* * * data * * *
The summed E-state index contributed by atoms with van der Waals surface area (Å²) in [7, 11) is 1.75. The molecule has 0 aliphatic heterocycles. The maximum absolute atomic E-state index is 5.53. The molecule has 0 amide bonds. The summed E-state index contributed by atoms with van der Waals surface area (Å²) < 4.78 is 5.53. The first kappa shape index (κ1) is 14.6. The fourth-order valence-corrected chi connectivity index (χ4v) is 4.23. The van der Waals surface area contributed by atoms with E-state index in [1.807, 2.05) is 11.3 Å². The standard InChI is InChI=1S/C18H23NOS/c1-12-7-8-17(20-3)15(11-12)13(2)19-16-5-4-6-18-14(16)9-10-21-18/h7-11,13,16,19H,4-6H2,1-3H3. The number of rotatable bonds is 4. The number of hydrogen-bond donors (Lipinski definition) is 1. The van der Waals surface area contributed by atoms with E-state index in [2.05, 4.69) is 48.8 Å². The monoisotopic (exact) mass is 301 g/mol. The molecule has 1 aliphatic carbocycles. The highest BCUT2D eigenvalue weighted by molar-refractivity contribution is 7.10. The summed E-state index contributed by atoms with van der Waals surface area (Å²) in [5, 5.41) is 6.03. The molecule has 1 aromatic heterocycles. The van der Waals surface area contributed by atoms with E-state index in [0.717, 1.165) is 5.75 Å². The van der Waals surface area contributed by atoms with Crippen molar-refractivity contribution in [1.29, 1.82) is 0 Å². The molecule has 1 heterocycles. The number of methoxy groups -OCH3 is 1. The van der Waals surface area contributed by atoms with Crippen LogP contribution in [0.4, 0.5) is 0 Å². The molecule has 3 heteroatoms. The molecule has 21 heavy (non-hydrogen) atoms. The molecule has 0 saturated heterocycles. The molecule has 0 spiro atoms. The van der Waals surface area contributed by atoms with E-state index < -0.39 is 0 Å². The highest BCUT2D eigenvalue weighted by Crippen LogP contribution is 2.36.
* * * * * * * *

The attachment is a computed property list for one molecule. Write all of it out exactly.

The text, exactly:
The summed E-state index contributed by atoms with van der Waals surface area (Å²) in [7, 11) is 1.75. The molecule has 0 aliphatic heterocycles. The maximum absolute atomic E-state index is 5.53. The molecule has 0 amide bonds. The summed E-state index contributed by atoms with van der Waals surface area (Å²) < 4.78 is 5.53. The first kappa shape index (κ1) is 14.6. The fourth-order valence-corrected chi connectivity index (χ4v) is 4.23. The van der Waals surface area contributed by atoms with E-state index in [1.807, 2.05) is 11.3 Å². The standard InChI is InChI=1S/C18H23NOS/c1-12-7-8-17(20-3)15(11-12)13(2)19-16-5-4-6-18-14(16)9-10-21-18/h7-11,13,16,19H,4-6H2,1-3H3. The number of rotatable bonds is 4. The number of hydrogen-bond donors (Lipinski definition) is 1. The van der Waals surface area contributed by atoms with E-state index in [2.05, 4.69) is 48.8 Å². The monoisotopic (exact) mass is 301 g/mol. The molecule has 1 aliphatic carbocycles. The highest BCUT2D eigenvalue weighted by molar-refractivity contribution is 7.10. The summed E-state index contributed by atoms with van der Waals surface area (Å²) in [5, 5.41) is 6.03. The molecule has 1 aromatic heterocycles. The van der Waals surface area contributed by atoms with E-state index in [0.717, 1.165) is 5.75 Å². The van der Waals surface area contributed by atoms with Crippen molar-refractivity contribution in [1.29, 1.82) is 0 Å². The molecule has 1 heterocycles. The number of methoxy groups -OCH3 is 1. The van der Waals surface area contributed by atoms with Crippen LogP contribution in [0.4, 0.5) is 0 Å². The molecule has 3 heteroatoms. The molecule has 21 heavy (non-hydrogen) atoms. The molecule has 0 saturated heterocycles. The molecule has 0 spiro atoms. The van der Waals surface area contributed by atoms with E-state index < -0.39 is 0 Å². The highest BCUT2D eigenvalue weighted by Crippen LogP contribution is 2.36.